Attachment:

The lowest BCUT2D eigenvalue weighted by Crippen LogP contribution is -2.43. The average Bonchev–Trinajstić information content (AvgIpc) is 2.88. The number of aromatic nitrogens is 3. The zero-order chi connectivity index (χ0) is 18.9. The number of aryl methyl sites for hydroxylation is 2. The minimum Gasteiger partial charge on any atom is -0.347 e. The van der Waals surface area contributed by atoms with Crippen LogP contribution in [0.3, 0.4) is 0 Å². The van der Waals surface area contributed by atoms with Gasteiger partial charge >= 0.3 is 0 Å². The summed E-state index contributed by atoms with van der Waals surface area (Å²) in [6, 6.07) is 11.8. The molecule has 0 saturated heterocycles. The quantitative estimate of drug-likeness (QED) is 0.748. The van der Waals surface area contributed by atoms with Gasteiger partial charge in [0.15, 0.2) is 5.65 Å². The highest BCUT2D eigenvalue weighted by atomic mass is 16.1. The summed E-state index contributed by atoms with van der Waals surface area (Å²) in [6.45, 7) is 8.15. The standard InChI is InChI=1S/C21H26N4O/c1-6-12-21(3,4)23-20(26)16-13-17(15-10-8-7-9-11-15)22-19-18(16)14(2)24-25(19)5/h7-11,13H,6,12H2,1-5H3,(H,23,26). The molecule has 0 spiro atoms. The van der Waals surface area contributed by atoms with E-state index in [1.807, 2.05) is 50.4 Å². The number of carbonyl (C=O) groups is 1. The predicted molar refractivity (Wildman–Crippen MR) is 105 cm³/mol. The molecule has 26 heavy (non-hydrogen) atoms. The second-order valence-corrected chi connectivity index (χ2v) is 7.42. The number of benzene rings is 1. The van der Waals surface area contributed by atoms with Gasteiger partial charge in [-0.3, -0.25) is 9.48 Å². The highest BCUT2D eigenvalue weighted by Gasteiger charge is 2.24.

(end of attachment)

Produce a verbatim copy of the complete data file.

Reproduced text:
The lowest BCUT2D eigenvalue weighted by Crippen LogP contribution is -2.43. The average Bonchev–Trinajstić information content (AvgIpc) is 2.88. The number of aromatic nitrogens is 3. The zero-order chi connectivity index (χ0) is 18.9. The number of aryl methyl sites for hydroxylation is 2. The minimum Gasteiger partial charge on any atom is -0.347 e. The van der Waals surface area contributed by atoms with Crippen LogP contribution in [0.3, 0.4) is 0 Å². The van der Waals surface area contributed by atoms with Gasteiger partial charge >= 0.3 is 0 Å². The summed E-state index contributed by atoms with van der Waals surface area (Å²) in [6, 6.07) is 11.8. The molecule has 0 saturated heterocycles. The quantitative estimate of drug-likeness (QED) is 0.748. The van der Waals surface area contributed by atoms with Gasteiger partial charge in [0.15, 0.2) is 5.65 Å². The highest BCUT2D eigenvalue weighted by atomic mass is 16.1. The summed E-state index contributed by atoms with van der Waals surface area (Å²) in [6.45, 7) is 8.15. The standard InChI is InChI=1S/C21H26N4O/c1-6-12-21(3,4)23-20(26)16-13-17(15-10-8-7-9-11-15)22-19-18(16)14(2)24-25(19)5/h7-11,13H,6,12H2,1-5H3,(H,23,26). The molecule has 0 spiro atoms. The van der Waals surface area contributed by atoms with E-state index in [1.807, 2.05) is 50.4 Å². The number of carbonyl (C=O) groups is 1. The predicted molar refractivity (Wildman–Crippen MR) is 105 cm³/mol. The molecule has 26 heavy (non-hydrogen) atoms. The second-order valence-corrected chi connectivity index (χ2v) is 7.42. The number of benzene rings is 1. The van der Waals surface area contributed by atoms with Gasteiger partial charge in [-0.3, -0.25) is 9.48 Å². The highest BCUT2D eigenvalue weighted by Gasteiger charge is 2.24.